On August 3 1815, Secretary of the Treasurer Alexander J. Dallas writes to President James Madison. The Neptune has returned from Britain, and has brought news of a battle at Waterloo.
Dear Sir, I can gather no news from the Officers of the Neptune worth communicating. Mr. Crawford has told you all that is important of our own affairs, and of the affairs of Europe when he left it. The Newspapers will tell you, as soon as this letter can reach you, of the dreadful battle of the 15, 16, 17. & 18: of June. The carnage must have exceeded anything in the history of battles. The Duke of Wellington’s account claims, but certainly does not prove, a victory on the part of the Allies. A few such victories would leave the British without Generals, and, probably, without troops.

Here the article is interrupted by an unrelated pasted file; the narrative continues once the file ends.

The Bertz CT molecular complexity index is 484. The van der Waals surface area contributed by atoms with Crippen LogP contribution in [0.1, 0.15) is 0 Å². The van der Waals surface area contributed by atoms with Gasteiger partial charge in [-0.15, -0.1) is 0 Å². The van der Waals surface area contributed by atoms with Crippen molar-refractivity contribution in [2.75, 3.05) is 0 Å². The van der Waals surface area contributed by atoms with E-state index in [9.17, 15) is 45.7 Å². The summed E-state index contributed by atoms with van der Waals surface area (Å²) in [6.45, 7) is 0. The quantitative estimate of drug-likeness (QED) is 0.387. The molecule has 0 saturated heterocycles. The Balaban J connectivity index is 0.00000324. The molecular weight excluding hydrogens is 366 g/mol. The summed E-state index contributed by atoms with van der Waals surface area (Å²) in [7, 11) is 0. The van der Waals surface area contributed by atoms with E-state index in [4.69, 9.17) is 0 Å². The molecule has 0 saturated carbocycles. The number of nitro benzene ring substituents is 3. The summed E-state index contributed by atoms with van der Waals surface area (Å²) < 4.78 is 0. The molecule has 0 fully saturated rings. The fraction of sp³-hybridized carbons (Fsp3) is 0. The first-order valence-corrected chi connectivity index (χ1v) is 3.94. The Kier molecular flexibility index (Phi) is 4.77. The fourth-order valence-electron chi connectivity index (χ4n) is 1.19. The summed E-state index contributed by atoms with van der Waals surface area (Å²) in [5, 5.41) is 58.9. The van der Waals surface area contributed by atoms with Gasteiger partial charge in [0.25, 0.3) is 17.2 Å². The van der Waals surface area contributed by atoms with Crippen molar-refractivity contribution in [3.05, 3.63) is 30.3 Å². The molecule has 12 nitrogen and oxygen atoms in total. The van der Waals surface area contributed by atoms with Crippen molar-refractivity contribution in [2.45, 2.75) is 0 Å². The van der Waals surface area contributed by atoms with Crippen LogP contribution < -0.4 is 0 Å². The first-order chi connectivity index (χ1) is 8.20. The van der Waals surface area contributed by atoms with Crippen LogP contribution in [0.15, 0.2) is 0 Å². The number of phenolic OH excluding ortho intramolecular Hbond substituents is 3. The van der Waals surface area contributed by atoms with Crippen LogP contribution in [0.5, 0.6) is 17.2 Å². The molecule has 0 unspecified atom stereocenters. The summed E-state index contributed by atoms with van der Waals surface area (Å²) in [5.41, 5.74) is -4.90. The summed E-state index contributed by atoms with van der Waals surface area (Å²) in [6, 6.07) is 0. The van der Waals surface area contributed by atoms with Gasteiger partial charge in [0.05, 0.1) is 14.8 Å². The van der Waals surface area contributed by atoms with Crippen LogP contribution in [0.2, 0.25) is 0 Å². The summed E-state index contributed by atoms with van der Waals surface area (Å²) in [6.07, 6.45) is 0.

The cases of Genl. Wilkinson, Genl. Cushing, and Genl. Boyd, are urged upon me. The vacancies at Castine &c are too humble for these gentlemen; and I am requested to ask your authority to create vacancies of a higher kind, in the Collectorships of New-York, New-London, Newport &c. There is no delicacy used on the occasion, and I am at a loss how to treat the daily importunity of some of the Officers. Mr. Crawford’s arrival will relieve me in part; but I wish entirely to relieve you, if I could ascertain your wish as to the mode.
Mr. Todd was in perfect health with Mr. Gallatin in London, when the Neptune sailed. I am, Dr. Sir, ost faithfully & respectfully Yrs.
A. J. Dallas